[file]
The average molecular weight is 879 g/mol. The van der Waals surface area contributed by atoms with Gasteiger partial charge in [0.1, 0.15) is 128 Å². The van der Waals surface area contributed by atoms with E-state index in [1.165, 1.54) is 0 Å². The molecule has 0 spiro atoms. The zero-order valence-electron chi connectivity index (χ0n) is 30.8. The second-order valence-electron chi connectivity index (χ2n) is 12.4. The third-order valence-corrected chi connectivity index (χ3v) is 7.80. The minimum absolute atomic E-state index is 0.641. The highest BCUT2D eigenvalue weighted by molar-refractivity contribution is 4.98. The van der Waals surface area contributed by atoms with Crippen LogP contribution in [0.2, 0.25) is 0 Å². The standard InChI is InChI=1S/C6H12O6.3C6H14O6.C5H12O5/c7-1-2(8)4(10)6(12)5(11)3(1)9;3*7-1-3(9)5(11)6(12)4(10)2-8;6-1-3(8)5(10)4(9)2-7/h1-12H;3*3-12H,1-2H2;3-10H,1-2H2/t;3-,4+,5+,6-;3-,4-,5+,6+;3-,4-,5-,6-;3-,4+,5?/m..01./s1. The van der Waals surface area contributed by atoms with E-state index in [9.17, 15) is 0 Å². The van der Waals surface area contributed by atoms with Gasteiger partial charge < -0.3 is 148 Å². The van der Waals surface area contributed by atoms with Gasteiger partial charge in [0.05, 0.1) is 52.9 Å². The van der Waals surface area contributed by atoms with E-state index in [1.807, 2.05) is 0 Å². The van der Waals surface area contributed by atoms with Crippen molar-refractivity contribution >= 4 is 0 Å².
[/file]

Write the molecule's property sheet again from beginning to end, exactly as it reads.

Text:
The average molecular weight is 879 g/mol. The van der Waals surface area contributed by atoms with Gasteiger partial charge in [0.1, 0.15) is 128 Å². The van der Waals surface area contributed by atoms with E-state index in [1.165, 1.54) is 0 Å². The molecule has 0 spiro atoms. The zero-order valence-electron chi connectivity index (χ0n) is 30.8. The second-order valence-electron chi connectivity index (χ2n) is 12.4. The third-order valence-corrected chi connectivity index (χ3v) is 7.80. The minimum absolute atomic E-state index is 0.641. The highest BCUT2D eigenvalue weighted by molar-refractivity contribution is 4.98. The van der Waals surface area contributed by atoms with Crippen LogP contribution in [0.2, 0.25) is 0 Å². The standard InChI is InChI=1S/C6H12O6.3C6H14O6.C5H12O5/c7-1-2(8)4(10)6(12)5(11)3(1)9;3*7-1-3(9)5(11)6(12)4(10)2-8;6-1-3(8)5(10)4(9)2-7/h1-12H;3*3-12H,1-2H2;3-10H,1-2H2/t;3-,4+,5+,6-;3-,4-,5+,6+;3-,4-,5-,6-;3-,4+,5?/m..01./s1. The van der Waals surface area contributed by atoms with E-state index in [9.17, 15) is 0 Å². The van der Waals surface area contributed by atoms with Gasteiger partial charge < -0.3 is 148 Å². The van der Waals surface area contributed by atoms with Gasteiger partial charge in [0.05, 0.1) is 52.9 Å². The van der Waals surface area contributed by atoms with E-state index in [1.807, 2.05) is 0 Å². The van der Waals surface area contributed by atoms with Crippen molar-refractivity contribution >= 4 is 0 Å².